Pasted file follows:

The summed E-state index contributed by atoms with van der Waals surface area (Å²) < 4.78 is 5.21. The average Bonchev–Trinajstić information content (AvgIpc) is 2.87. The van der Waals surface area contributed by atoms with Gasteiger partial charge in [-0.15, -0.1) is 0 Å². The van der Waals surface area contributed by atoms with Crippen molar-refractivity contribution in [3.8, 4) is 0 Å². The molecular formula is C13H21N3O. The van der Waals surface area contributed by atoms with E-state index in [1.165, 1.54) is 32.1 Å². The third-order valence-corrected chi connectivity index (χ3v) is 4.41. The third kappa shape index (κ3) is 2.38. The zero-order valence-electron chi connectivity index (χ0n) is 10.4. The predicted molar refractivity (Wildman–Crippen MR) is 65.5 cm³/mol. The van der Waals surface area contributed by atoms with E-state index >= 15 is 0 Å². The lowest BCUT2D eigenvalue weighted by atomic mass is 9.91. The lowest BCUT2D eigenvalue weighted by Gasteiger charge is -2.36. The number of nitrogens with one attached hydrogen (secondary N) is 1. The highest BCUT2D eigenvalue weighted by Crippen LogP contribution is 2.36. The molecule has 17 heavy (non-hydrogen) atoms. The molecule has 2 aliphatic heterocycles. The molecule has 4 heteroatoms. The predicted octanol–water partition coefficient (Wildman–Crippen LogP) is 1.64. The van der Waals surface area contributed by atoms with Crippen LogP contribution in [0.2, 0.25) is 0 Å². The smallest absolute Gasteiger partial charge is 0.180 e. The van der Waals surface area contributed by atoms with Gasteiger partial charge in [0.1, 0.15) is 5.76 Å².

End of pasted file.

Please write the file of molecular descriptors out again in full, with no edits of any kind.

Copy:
The summed E-state index contributed by atoms with van der Waals surface area (Å²) < 4.78 is 5.21. The average Bonchev–Trinajstić information content (AvgIpc) is 2.87. The van der Waals surface area contributed by atoms with Gasteiger partial charge in [-0.15, -0.1) is 0 Å². The van der Waals surface area contributed by atoms with Crippen molar-refractivity contribution in [3.8, 4) is 0 Å². The molecular formula is C13H21N3O. The van der Waals surface area contributed by atoms with E-state index in [1.165, 1.54) is 32.1 Å². The third-order valence-corrected chi connectivity index (χ3v) is 4.41. The third kappa shape index (κ3) is 2.38. The zero-order valence-electron chi connectivity index (χ0n) is 10.4. The predicted molar refractivity (Wildman–Crippen MR) is 65.5 cm³/mol. The van der Waals surface area contributed by atoms with E-state index >= 15 is 0 Å². The lowest BCUT2D eigenvalue weighted by atomic mass is 9.91. The lowest BCUT2D eigenvalue weighted by Gasteiger charge is -2.36. The number of nitrogens with one attached hydrogen (secondary N) is 1. The highest BCUT2D eigenvalue weighted by Crippen LogP contribution is 2.36. The molecule has 17 heavy (non-hydrogen) atoms. The molecule has 2 aliphatic heterocycles. The molecule has 4 heteroatoms. The predicted octanol–water partition coefficient (Wildman–Crippen LogP) is 1.64. The van der Waals surface area contributed by atoms with Crippen LogP contribution in [0.2, 0.25) is 0 Å². The smallest absolute Gasteiger partial charge is 0.180 e. The van der Waals surface area contributed by atoms with Gasteiger partial charge in [0.1, 0.15) is 5.76 Å².